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17 hours ago, FPF said:

A couple of NYCB dancer reactions:

 

I guess Bouder is not entirely happy with the appointments.  While Mearns offered praise and congratulations to both Whelan and Stafford, Bouder didn't mention Stafford at all

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Posted (edited)
8 minutes ago, mussel said:

I guess Bouder is not entirely happy with the appointments.  While Mearns offered praise and congratulations to both Whelan and Stafford, Bouder didn't mention Stafford at all

I wouldn’t necessarily take it that way. I read the main purpose of her post as being to celebrate the placing of a woman in a strong leadership role in the company. 

To be sure, silence can speak, but I don’t think it necessarily has to. Bouder is committed enough to (and vocal enough about) women’s issues that I can imagine her posting that remark without thinking too hard about the optics.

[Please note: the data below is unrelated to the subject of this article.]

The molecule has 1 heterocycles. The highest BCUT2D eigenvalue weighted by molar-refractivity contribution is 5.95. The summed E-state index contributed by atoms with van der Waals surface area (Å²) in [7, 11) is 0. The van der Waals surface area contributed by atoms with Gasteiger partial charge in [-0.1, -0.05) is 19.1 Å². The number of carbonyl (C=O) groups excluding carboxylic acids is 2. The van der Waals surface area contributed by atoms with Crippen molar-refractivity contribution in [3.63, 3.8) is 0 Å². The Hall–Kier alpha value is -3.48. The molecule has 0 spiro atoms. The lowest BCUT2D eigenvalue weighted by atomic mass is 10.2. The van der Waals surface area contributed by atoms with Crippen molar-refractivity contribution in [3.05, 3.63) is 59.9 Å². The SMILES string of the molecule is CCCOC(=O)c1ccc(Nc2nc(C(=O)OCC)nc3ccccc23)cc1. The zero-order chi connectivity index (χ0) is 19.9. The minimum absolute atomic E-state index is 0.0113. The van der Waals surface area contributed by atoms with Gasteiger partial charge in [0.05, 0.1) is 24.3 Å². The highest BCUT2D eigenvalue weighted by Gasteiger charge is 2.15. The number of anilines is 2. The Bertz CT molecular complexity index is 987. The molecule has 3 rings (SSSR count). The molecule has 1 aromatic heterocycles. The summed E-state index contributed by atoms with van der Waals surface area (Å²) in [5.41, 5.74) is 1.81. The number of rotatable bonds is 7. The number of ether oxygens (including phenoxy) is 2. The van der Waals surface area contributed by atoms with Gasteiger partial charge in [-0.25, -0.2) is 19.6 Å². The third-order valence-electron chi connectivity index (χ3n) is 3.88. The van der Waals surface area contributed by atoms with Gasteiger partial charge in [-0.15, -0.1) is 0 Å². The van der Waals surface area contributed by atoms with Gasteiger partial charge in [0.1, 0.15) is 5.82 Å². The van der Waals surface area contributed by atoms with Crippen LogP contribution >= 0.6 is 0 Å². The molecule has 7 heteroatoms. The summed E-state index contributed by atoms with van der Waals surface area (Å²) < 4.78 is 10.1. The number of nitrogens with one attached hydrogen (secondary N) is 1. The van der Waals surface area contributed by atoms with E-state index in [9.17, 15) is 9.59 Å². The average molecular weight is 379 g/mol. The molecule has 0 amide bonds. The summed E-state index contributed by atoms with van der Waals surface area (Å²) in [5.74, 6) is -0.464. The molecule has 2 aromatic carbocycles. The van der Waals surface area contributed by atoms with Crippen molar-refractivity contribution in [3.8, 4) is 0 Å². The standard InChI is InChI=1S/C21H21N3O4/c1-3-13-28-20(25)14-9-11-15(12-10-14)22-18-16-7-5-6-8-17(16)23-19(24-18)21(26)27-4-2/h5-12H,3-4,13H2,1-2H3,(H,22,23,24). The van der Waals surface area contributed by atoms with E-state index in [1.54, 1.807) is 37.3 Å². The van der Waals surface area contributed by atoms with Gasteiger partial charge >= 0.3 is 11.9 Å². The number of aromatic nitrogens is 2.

Edited by nanushka

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Just now, nanushka said:

I wouldn’t necessarily take it that way. I read the main purpose of her post as being to celebrate the placing of a woman in a strong leadership role in the company. 

To be sure, silence can speak, but I don’t think it necessarily has to. Bouder is committed enough to (and vocal enough about) women’s issues that I can imagine her posting that remark without thinking too hard about the optics.

 

9 minutes ago, mussel said:

I guess Bouder is not entirely happy with the appointments.  While Mearns offered praise and congratulations to both Whelan and Stafford, Bouder didn't mention Stafford at all

I agree with Nanushka's take on this--celebrating a woman in a leadership position.  Also, Whelan hasn't been at NYCB in any official capacity recently whereas Stafford has, so Whelan's appointment may seem more notable as a change from the situation since Martins took leave and then resigned. 

Also, Bouder does tag Stafford in her post, which I don't imagine she'd do if she meant for it to have negative connotations for him. Not only is he now officially her boss, he just very publicly stood up for her in that NYT article about Martins and the casting of Sleeping Beauty.